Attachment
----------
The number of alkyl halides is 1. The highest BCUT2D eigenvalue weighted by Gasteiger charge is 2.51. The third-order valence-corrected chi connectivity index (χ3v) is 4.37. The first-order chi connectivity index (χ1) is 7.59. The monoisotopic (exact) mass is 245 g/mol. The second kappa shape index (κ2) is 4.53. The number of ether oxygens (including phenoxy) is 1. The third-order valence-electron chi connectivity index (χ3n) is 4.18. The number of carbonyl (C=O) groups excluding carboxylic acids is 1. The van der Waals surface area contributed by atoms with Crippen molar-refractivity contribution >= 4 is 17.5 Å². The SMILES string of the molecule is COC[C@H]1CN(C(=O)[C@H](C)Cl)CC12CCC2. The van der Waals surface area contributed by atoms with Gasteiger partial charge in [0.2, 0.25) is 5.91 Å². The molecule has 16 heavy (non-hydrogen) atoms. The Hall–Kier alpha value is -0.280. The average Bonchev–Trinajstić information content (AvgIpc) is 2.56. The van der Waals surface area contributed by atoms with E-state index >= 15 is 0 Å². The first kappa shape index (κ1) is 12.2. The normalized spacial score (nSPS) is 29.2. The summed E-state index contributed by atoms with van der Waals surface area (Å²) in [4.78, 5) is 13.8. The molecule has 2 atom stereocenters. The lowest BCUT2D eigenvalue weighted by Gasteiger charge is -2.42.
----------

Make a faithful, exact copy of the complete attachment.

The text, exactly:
The number of alkyl halides is 1. The highest BCUT2D eigenvalue weighted by Gasteiger charge is 2.51. The third-order valence-corrected chi connectivity index (χ3v) is 4.37. The first-order chi connectivity index (χ1) is 7.59. The monoisotopic (exact) mass is 245 g/mol. The second kappa shape index (κ2) is 4.53. The number of ether oxygens (including phenoxy) is 1. The third-order valence-electron chi connectivity index (χ3n) is 4.18. The number of carbonyl (C=O) groups excluding carboxylic acids is 1. The van der Waals surface area contributed by atoms with Crippen molar-refractivity contribution >= 4 is 17.5 Å². The SMILES string of the molecule is COC[C@H]1CN(C(=O)[C@H](C)Cl)CC12CCC2. The van der Waals surface area contributed by atoms with Gasteiger partial charge in [0.2, 0.25) is 5.91 Å². The molecule has 16 heavy (non-hydrogen) atoms. The Hall–Kier alpha value is -0.280. The average Bonchev–Trinajstić information content (AvgIpc) is 2.56. The van der Waals surface area contributed by atoms with E-state index >= 15 is 0 Å². The first kappa shape index (κ1) is 12.2. The normalized spacial score (nSPS) is 29.2. The summed E-state index contributed by atoms with van der Waals surface area (Å²) in [4.78, 5) is 13.8. The molecule has 2 atom stereocenters. The lowest BCUT2D eigenvalue weighted by Gasteiger charge is -2.42.